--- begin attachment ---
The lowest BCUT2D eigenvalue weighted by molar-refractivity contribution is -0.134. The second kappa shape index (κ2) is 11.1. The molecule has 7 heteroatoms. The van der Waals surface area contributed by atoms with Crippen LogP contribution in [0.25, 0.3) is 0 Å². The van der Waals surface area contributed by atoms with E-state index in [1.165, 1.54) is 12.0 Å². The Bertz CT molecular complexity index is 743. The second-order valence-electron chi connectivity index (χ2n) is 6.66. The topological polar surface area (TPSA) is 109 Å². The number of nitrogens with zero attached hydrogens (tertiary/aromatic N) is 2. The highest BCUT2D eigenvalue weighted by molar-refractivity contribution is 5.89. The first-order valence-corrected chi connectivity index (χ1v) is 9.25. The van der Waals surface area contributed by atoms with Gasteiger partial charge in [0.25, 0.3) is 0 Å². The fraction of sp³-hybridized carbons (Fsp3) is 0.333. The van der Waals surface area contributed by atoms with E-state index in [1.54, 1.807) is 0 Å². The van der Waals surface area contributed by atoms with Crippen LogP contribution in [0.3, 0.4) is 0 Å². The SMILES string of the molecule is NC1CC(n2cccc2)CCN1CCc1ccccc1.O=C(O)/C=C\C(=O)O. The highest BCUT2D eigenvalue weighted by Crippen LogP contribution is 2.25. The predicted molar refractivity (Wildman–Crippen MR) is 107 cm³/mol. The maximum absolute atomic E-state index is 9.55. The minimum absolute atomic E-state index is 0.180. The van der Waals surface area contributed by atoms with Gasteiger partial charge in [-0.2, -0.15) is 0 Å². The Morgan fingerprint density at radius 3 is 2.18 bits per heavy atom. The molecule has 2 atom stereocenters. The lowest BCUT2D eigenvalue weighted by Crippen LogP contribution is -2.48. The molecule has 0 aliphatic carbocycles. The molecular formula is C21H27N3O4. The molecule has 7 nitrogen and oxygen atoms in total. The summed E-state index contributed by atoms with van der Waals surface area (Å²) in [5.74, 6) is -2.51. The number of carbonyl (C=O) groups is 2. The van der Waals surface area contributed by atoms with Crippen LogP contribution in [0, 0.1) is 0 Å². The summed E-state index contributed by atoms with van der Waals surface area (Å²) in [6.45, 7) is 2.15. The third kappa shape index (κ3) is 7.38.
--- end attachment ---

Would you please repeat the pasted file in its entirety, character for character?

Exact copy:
The lowest BCUT2D eigenvalue weighted by molar-refractivity contribution is -0.134. The second kappa shape index (κ2) is 11.1. The molecule has 7 heteroatoms. The van der Waals surface area contributed by atoms with Crippen LogP contribution in [0.25, 0.3) is 0 Å². The van der Waals surface area contributed by atoms with E-state index in [1.165, 1.54) is 12.0 Å². The Bertz CT molecular complexity index is 743. The second-order valence-electron chi connectivity index (χ2n) is 6.66. The topological polar surface area (TPSA) is 109 Å². The number of nitrogens with zero attached hydrogens (tertiary/aromatic N) is 2. The highest BCUT2D eigenvalue weighted by molar-refractivity contribution is 5.89. The first-order valence-corrected chi connectivity index (χ1v) is 9.25. The van der Waals surface area contributed by atoms with Gasteiger partial charge in [0.25, 0.3) is 0 Å². The fraction of sp³-hybridized carbons (Fsp3) is 0.333. The van der Waals surface area contributed by atoms with E-state index in [1.54, 1.807) is 0 Å². The van der Waals surface area contributed by atoms with Crippen LogP contribution in [0.3, 0.4) is 0 Å². The SMILES string of the molecule is NC1CC(n2cccc2)CCN1CCc1ccccc1.O=C(O)/C=C\C(=O)O. The highest BCUT2D eigenvalue weighted by Crippen LogP contribution is 2.25. The predicted molar refractivity (Wildman–Crippen MR) is 107 cm³/mol. The maximum absolute atomic E-state index is 9.55. The minimum absolute atomic E-state index is 0.180. The van der Waals surface area contributed by atoms with Gasteiger partial charge in [-0.2, -0.15) is 0 Å². The Morgan fingerprint density at radius 3 is 2.18 bits per heavy atom. The molecule has 2 atom stereocenters. The lowest BCUT2D eigenvalue weighted by Crippen LogP contribution is -2.48. The molecule has 0 aliphatic carbocycles. The molecular formula is C21H27N3O4. The molecule has 7 nitrogen and oxygen atoms in total. The summed E-state index contributed by atoms with van der Waals surface area (Å²) in [5.74, 6) is -2.51. The number of carbonyl (C=O) groups is 2. The van der Waals surface area contributed by atoms with Crippen LogP contribution in [0, 0.1) is 0 Å². The summed E-state index contributed by atoms with van der Waals surface area (Å²) in [6.45, 7) is 2.15. The third kappa shape index (κ3) is 7.38.